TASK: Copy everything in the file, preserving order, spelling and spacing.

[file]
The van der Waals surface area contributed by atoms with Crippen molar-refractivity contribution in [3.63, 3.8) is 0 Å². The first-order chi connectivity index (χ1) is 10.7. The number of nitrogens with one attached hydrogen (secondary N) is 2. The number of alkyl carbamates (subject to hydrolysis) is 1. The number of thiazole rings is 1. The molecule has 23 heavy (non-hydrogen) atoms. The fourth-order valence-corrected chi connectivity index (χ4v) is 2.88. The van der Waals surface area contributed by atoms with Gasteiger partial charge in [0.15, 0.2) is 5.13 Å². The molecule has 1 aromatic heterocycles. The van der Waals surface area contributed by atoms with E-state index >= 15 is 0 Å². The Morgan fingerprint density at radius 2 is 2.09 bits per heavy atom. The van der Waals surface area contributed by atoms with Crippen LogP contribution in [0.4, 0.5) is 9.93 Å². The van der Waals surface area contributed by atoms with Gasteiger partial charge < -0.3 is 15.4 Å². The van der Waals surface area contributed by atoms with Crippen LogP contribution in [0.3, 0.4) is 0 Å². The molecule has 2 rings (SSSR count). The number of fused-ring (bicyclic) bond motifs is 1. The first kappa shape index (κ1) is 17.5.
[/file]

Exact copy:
The van der Waals surface area contributed by atoms with Crippen molar-refractivity contribution in [3.63, 3.8) is 0 Å². The first-order chi connectivity index (χ1) is 10.7. The number of nitrogens with one attached hydrogen (secondary N) is 2. The number of alkyl carbamates (subject to hydrolysis) is 1. The number of thiazole rings is 1. The molecule has 23 heavy (non-hydrogen) atoms. The fourth-order valence-corrected chi connectivity index (χ4v) is 2.88. The van der Waals surface area contributed by atoms with Gasteiger partial charge in [0.15, 0.2) is 5.13 Å². The molecule has 1 aromatic heterocycles. The van der Waals surface area contributed by atoms with E-state index >= 15 is 0 Å². The Morgan fingerprint density at radius 2 is 2.09 bits per heavy atom. The van der Waals surface area contributed by atoms with Crippen LogP contribution in [0.4, 0.5) is 9.93 Å². The van der Waals surface area contributed by atoms with Gasteiger partial charge < -0.3 is 15.4 Å². The van der Waals surface area contributed by atoms with Crippen LogP contribution in [0.3, 0.4) is 0 Å². The molecule has 2 rings (SSSR count). The number of fused-ring (bicyclic) bond motifs is 1. The first kappa shape index (κ1) is 17.5.